I was reminded of Knutson this morning reading to the front page of today's New York Post. It turns out that the husband of GOP Senate nominee Jeanine Pirro originated a covert campaign to pressure her out of the Senate race, with a face-saving solution of standing for state AG. Albert Pirro, whose conviction for income tax problems had previously derailed a Pirro statewide bid, appears to have conspired with NY Senate majority leader Joe Bruno to begin a public pressure campaign to get Pirro to drop her bid. Bruno is concerned that Pirro will be a drag on the ticket and might cost the Repubs control of the state Senate.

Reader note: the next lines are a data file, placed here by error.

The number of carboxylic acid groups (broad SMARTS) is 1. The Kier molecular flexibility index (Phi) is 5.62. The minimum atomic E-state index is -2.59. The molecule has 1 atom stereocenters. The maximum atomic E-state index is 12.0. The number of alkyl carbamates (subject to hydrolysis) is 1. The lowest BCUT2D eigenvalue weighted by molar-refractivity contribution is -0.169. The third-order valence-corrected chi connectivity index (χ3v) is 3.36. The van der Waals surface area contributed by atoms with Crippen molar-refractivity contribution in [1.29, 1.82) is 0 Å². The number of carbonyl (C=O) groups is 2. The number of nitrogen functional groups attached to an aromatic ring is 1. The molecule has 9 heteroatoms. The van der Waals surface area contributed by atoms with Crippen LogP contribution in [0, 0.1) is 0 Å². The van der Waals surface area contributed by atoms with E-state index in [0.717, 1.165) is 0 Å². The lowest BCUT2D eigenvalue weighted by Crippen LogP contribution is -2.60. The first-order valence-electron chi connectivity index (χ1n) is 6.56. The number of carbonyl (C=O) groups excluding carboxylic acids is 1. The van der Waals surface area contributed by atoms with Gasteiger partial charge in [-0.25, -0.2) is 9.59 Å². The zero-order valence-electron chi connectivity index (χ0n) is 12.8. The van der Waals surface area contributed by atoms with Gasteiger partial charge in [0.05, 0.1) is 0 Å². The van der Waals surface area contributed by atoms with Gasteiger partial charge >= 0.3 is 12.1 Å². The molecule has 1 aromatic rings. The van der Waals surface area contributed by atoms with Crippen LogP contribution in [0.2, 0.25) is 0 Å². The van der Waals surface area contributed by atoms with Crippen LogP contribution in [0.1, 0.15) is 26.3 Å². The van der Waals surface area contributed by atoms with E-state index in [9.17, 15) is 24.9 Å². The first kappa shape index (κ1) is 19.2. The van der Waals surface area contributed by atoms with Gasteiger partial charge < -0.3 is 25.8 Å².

Pirro hasn't been the greatest of candidates--her campaign got off to a bad start when, in the midst of a fiery denouncement of Hillary Clinton in her announcement speech, she misplaced a page and had a 40-second or so pause. But it's hard to see how another nominee could do better, or how Pirro could possibly be elected AG after getting into the race under these circumstances.
There are some national ramifications, potentially, to this story. The GOP has kept control of the state Senate in NY only through gerrymandering. If the Dems ever recaptured it (they'd need to pick up four seats), they could promptly redraw the lines and create a near-unassailable Dem majority--and, at the same time, they could similarly push through a DeLay-like redistricting of the state's US House districts, which would probably net the Dems three or four seats.
I'm sure that J. Pirro has a good sense today, though, of how Knutson felt a half-century ago.